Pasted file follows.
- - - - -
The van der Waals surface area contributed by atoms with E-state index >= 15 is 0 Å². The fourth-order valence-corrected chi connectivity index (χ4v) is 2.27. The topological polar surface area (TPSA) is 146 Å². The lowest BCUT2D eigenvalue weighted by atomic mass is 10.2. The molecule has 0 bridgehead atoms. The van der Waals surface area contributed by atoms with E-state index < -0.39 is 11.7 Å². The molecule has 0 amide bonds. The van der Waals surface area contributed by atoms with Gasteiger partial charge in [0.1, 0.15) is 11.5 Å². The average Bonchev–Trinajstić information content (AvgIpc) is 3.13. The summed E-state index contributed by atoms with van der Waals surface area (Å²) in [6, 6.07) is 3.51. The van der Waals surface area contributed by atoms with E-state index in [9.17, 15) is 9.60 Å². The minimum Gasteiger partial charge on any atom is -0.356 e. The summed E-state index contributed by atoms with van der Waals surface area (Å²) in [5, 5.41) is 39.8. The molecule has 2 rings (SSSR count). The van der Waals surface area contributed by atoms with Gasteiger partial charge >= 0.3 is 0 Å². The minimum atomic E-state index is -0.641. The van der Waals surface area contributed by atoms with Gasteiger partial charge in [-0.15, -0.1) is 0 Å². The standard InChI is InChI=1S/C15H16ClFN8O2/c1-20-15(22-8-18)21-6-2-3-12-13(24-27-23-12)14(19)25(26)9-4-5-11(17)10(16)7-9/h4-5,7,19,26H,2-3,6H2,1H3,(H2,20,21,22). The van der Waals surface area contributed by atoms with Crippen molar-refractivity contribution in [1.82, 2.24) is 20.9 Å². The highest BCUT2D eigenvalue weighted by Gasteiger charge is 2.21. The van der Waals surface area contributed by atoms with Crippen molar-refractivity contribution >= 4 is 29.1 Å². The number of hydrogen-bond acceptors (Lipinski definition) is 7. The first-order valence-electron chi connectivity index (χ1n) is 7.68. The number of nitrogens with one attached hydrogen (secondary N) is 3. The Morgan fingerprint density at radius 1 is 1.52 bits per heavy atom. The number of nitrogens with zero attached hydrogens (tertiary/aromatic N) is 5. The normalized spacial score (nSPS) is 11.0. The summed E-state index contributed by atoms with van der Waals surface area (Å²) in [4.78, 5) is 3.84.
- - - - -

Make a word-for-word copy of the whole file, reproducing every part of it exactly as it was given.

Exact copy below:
The van der Waals surface area contributed by atoms with E-state index >= 15 is 0 Å². The fourth-order valence-corrected chi connectivity index (χ4v) is 2.27. The topological polar surface area (TPSA) is 146 Å². The lowest BCUT2D eigenvalue weighted by atomic mass is 10.2. The molecule has 0 bridgehead atoms. The van der Waals surface area contributed by atoms with E-state index < -0.39 is 11.7 Å². The molecule has 0 amide bonds. The van der Waals surface area contributed by atoms with Gasteiger partial charge in [0.1, 0.15) is 11.5 Å². The average Bonchev–Trinajstić information content (AvgIpc) is 3.13. The summed E-state index contributed by atoms with van der Waals surface area (Å²) in [6, 6.07) is 3.51. The van der Waals surface area contributed by atoms with E-state index in [9.17, 15) is 9.60 Å². The minimum Gasteiger partial charge on any atom is -0.356 e. The summed E-state index contributed by atoms with van der Waals surface area (Å²) in [5, 5.41) is 39.8. The molecule has 2 rings (SSSR count). The van der Waals surface area contributed by atoms with Gasteiger partial charge >= 0.3 is 0 Å². The minimum atomic E-state index is -0.641. The van der Waals surface area contributed by atoms with Gasteiger partial charge in [-0.15, -0.1) is 0 Å². The standard InChI is InChI=1S/C15H16ClFN8O2/c1-20-15(22-8-18)21-6-2-3-12-13(24-27-23-12)14(19)25(26)9-4-5-11(17)10(16)7-9/h4-5,7,19,26H,2-3,6H2,1H3,(H2,20,21,22). The van der Waals surface area contributed by atoms with Crippen molar-refractivity contribution in [1.82, 2.24) is 20.9 Å². The highest BCUT2D eigenvalue weighted by Gasteiger charge is 2.21. The van der Waals surface area contributed by atoms with Crippen molar-refractivity contribution >= 4 is 29.1 Å². The number of hydrogen-bond acceptors (Lipinski definition) is 7. The first-order valence-electron chi connectivity index (χ1n) is 7.68. The number of nitrogens with one attached hydrogen (secondary N) is 3. The Morgan fingerprint density at radius 1 is 1.52 bits per heavy atom. The number of nitrogens with zero attached hydrogens (tertiary/aromatic N) is 5. The normalized spacial score (nSPS) is 11.0. The summed E-state index contributed by atoms with van der Waals surface area (Å²) in [4.78, 5) is 3.84.